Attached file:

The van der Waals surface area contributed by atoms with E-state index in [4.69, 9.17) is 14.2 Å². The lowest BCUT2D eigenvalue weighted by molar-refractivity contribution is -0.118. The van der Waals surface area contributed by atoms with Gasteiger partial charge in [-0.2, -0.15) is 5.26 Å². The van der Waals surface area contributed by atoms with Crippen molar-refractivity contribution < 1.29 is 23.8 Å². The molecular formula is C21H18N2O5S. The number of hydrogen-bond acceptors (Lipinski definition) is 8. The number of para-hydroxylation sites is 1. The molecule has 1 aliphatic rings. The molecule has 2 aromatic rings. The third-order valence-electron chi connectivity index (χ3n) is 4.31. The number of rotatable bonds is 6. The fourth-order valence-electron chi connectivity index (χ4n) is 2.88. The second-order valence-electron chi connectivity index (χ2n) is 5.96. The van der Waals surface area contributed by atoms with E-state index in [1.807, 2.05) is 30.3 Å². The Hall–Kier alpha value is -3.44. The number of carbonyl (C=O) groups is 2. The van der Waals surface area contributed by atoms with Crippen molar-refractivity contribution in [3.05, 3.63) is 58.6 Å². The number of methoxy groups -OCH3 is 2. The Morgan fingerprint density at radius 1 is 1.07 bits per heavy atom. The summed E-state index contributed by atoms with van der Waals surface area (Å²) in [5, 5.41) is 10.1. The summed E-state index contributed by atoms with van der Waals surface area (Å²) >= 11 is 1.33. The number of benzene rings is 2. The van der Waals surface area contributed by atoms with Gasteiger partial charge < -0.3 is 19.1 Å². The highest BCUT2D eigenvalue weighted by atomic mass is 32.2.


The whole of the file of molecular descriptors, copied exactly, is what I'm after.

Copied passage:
The van der Waals surface area contributed by atoms with E-state index in [4.69, 9.17) is 14.2 Å². The lowest BCUT2D eigenvalue weighted by molar-refractivity contribution is -0.118. The van der Waals surface area contributed by atoms with Gasteiger partial charge in [-0.2, -0.15) is 5.26 Å². The van der Waals surface area contributed by atoms with Crippen molar-refractivity contribution < 1.29 is 23.8 Å². The molecular formula is C21H18N2O5S. The number of hydrogen-bond acceptors (Lipinski definition) is 8. The number of para-hydroxylation sites is 1. The molecule has 1 aliphatic rings. The molecule has 2 aromatic rings. The third-order valence-electron chi connectivity index (χ3n) is 4.31. The number of rotatable bonds is 6. The fourth-order valence-electron chi connectivity index (χ4n) is 2.88. The second-order valence-electron chi connectivity index (χ2n) is 5.96. The van der Waals surface area contributed by atoms with E-state index in [1.807, 2.05) is 30.3 Å². The Hall–Kier alpha value is -3.44. The number of carbonyl (C=O) groups is 2. The van der Waals surface area contributed by atoms with Crippen molar-refractivity contribution in [3.05, 3.63) is 58.6 Å². The number of methoxy groups -OCH3 is 2. The Morgan fingerprint density at radius 1 is 1.07 bits per heavy atom. The summed E-state index contributed by atoms with van der Waals surface area (Å²) in [5, 5.41) is 10.1. The summed E-state index contributed by atoms with van der Waals surface area (Å²) >= 11 is 1.33. The number of benzene rings is 2. The van der Waals surface area contributed by atoms with Gasteiger partial charge < -0.3 is 19.1 Å². The highest BCUT2D eigenvalue weighted by atomic mass is 32.2.